Agile Champion: Getting Started with the Agile Marketing Navigator | Online Sales Guide Tips

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Marketing is a lean machine and might benefit more from an Agile Champion than from a traditional Scrum Master.

Today we’ll dive into the role of Agile Champion. This role is similar to a Scrum Master in Scrum, but with a greater emphasis on the part about “championing agile.”

In the early days of my agile career (and even once recently) I worked as a Scrum Master, so I can speak from a lot of personal experience about this role. This is the most confusing role for hiring managers because it’s so unlike any other typical job description at a company. Because of the lack of understanding of this role, we’ve seen a lot of bad Scrum Mastering. This has led to some misunderstandings around the value of this role, and in marketing it’s a tough sell.

What is a Scrum Master?

Before we dive into the Agile Champion role, I want to ground you in what a Scrum Master role is (and was meant to be).

A Scrum Master owns the agile process on a team. According to Scrum, this is a fully dedicated role that doesn’t perform any work on the team, but helps to unblock the team, teach Scrum to the team and the organization, facilitate meetings and help to make organizational change happen.

Why is the Scrum Master role a tough sell?

I think the meaning of Scrum Master was well intended, but over the years companies have watered down this role. In many large companies, project managers aren’t needed as much, so they get converted to the role of Scrum Master. While this works for some people, many people are great project managers, but terrible Scrum Masters.

Over the years, I’ve seen a number of problems with the execution of this role including:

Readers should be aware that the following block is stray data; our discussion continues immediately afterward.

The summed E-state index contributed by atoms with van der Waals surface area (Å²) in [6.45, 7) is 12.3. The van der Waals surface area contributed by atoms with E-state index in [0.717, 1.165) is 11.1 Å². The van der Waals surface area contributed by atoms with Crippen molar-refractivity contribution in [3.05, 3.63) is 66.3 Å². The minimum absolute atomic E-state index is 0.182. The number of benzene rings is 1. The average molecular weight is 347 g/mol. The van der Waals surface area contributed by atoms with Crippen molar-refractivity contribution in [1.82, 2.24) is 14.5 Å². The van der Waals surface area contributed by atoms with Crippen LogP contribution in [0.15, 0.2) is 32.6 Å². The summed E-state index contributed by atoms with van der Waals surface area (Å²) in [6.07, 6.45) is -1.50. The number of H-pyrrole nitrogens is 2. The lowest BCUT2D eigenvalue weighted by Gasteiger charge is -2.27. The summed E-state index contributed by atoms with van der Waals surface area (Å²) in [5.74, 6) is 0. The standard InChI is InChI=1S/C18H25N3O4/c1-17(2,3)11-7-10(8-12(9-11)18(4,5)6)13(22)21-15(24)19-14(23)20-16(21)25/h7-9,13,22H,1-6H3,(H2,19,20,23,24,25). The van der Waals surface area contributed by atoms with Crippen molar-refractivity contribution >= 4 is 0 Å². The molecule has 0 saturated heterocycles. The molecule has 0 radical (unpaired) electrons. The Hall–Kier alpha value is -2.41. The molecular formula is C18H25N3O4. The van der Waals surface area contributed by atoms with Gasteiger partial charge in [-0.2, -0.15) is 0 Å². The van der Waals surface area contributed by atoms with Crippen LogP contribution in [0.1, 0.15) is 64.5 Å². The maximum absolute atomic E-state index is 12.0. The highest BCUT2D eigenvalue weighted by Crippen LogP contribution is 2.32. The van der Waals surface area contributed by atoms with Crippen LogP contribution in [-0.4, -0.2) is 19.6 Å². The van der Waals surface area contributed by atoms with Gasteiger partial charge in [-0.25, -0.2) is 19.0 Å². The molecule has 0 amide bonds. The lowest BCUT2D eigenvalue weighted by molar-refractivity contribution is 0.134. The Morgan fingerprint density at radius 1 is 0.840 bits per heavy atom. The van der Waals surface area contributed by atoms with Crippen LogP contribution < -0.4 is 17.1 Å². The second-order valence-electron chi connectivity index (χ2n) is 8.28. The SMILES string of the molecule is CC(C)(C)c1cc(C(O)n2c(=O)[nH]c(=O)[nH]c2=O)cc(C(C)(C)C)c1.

From those three anti-patterns alone, you can see why this role is a tough sell. However, in software development, it’s so common that hiring for this role is pretty standard. Meanwhile, marketing runs like a lean machine, and asking for a full time dedicated role that doesn’t deliver — well, you can see where that’s going.

How is the Agile Champion different from a Scrum Master?

Because of all the baggage around the role of Scrum Master, even though I think it’s a valuable role if done well, it’s not one that marketers are buying into very often. So, how do we deliver the good parts of that role and get rid of the baggage? That’s where the Agile Champion comes in.

First of all, we chose the name carefully. When working with clients, we heard a lot of push back about being called a Scrum Master. We also wanted to really emphasize that this role is about championing agile ways of working, and not about project management.

In the Agile Marketing Navigator framework, the Agile Champion doesn’t have to be a full time dedicated role. It can be, but it’s not a requirement. Why? Because we’d rather see someone who’s excited about agile marketing lead this, even if they have another role on the team, than to try and force a full time position for someone who doesn’t fit the bill.

The Agile Champion helps the agile marketing team:

I’ve seen a lot of success in this role with people that you wouldn’t expect to take it on. I had a team graphic designer that volunteered for this position and loved it so much that her company did make it a full time role.

A great Agile Champion is someone who wants to learn about agile marketing and can build excitement around it for the organization.

Stacey knows what it’s like to be a marketer, after all, she’s one of the few agile coaches and trainers that got her start there. After graduating from journalism school, she worked as a content writer, strategist, director and adjunct marketing professor. She became passionate about agile as a better way to work in 2012 when she experimented with it for an ad agency client. Since then she has been a scrum master, agile coach and has helped with numerous agile transformations with teams across the globe. Stacey speaks at several agile conferences, has more certs to her name than she can remember and loves to practice agile at home with her family. As a lifelong Minnesotan, she recently relocated to North Carolina where she’s busy learning how to cook grits and say “y’all.”


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